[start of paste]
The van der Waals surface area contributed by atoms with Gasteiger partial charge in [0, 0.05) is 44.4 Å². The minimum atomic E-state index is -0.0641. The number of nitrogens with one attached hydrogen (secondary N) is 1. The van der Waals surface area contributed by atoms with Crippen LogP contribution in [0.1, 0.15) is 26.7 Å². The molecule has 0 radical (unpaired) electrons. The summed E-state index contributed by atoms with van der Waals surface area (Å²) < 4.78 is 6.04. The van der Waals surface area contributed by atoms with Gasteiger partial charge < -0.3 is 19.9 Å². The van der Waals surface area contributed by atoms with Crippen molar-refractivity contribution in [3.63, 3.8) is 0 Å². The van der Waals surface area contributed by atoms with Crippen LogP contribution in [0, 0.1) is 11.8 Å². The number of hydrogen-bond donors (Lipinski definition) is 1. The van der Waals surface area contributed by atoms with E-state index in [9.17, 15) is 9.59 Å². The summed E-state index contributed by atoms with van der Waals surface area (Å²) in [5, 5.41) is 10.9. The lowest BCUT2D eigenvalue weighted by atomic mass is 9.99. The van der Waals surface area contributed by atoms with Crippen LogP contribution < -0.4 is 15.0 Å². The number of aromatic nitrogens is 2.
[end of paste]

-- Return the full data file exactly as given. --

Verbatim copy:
The van der Waals surface area contributed by atoms with Gasteiger partial charge in [0, 0.05) is 44.4 Å². The minimum atomic E-state index is -0.0641. The number of nitrogens with one attached hydrogen (secondary N) is 1. The van der Waals surface area contributed by atoms with Crippen LogP contribution in [0.1, 0.15) is 26.7 Å². The molecule has 0 radical (unpaired) electrons. The summed E-state index contributed by atoms with van der Waals surface area (Å²) < 4.78 is 6.04. The van der Waals surface area contributed by atoms with Gasteiger partial charge < -0.3 is 19.9 Å². The van der Waals surface area contributed by atoms with Crippen molar-refractivity contribution in [3.63, 3.8) is 0 Å². The van der Waals surface area contributed by atoms with Crippen LogP contribution in [0, 0.1) is 11.8 Å². The number of hydrogen-bond donors (Lipinski definition) is 1. The van der Waals surface area contributed by atoms with E-state index in [9.17, 15) is 9.59 Å². The summed E-state index contributed by atoms with van der Waals surface area (Å²) in [5, 5.41) is 10.9. The lowest BCUT2D eigenvalue weighted by atomic mass is 9.99. The van der Waals surface area contributed by atoms with Crippen LogP contribution < -0.4 is 15.0 Å². The number of aromatic nitrogens is 2.